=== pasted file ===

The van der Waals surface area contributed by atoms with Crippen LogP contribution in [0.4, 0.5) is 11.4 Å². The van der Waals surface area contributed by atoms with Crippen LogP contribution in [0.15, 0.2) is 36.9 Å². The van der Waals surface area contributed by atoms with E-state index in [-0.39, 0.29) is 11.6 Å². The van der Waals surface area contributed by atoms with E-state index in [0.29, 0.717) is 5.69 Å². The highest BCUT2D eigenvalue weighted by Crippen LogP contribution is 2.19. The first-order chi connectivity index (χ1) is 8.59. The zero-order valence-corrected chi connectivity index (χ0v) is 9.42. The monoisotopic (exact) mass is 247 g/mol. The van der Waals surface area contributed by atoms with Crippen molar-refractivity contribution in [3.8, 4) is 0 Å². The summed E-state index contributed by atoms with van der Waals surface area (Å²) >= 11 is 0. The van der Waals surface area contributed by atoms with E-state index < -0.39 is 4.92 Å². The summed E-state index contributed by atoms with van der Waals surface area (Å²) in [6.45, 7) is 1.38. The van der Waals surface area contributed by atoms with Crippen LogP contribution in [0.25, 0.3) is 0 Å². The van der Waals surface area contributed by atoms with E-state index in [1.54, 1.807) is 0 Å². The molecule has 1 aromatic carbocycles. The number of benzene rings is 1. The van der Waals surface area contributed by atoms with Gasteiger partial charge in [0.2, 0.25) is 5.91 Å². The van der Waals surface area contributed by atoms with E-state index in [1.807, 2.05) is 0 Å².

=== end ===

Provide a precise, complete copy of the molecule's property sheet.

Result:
The van der Waals surface area contributed by atoms with Crippen LogP contribution in [0.4, 0.5) is 11.4 Å². The van der Waals surface area contributed by atoms with Crippen LogP contribution in [0.15, 0.2) is 36.9 Å². The van der Waals surface area contributed by atoms with E-state index in [-0.39, 0.29) is 11.6 Å². The van der Waals surface area contributed by atoms with E-state index in [0.29, 0.717) is 5.69 Å². The highest BCUT2D eigenvalue weighted by Crippen LogP contribution is 2.19. The first-order chi connectivity index (χ1) is 8.59. The zero-order valence-corrected chi connectivity index (χ0v) is 9.42. The monoisotopic (exact) mass is 247 g/mol. The van der Waals surface area contributed by atoms with Crippen molar-refractivity contribution in [3.8, 4) is 0 Å². The summed E-state index contributed by atoms with van der Waals surface area (Å²) >= 11 is 0. The van der Waals surface area contributed by atoms with E-state index < -0.39 is 4.92 Å². The summed E-state index contributed by atoms with van der Waals surface area (Å²) in [6.45, 7) is 1.38. The van der Waals surface area contributed by atoms with Crippen LogP contribution in [0.25, 0.3) is 0 Å². The van der Waals surface area contributed by atoms with E-state index in [1.54, 1.807) is 0 Å². The molecule has 1 aromatic carbocycles. The number of benzene rings is 1. The van der Waals surface area contributed by atoms with Gasteiger partial charge in [0.2, 0.25) is 5.91 Å². The van der Waals surface area contributed by atoms with E-state index in [1.807, 2.05) is 0 Å².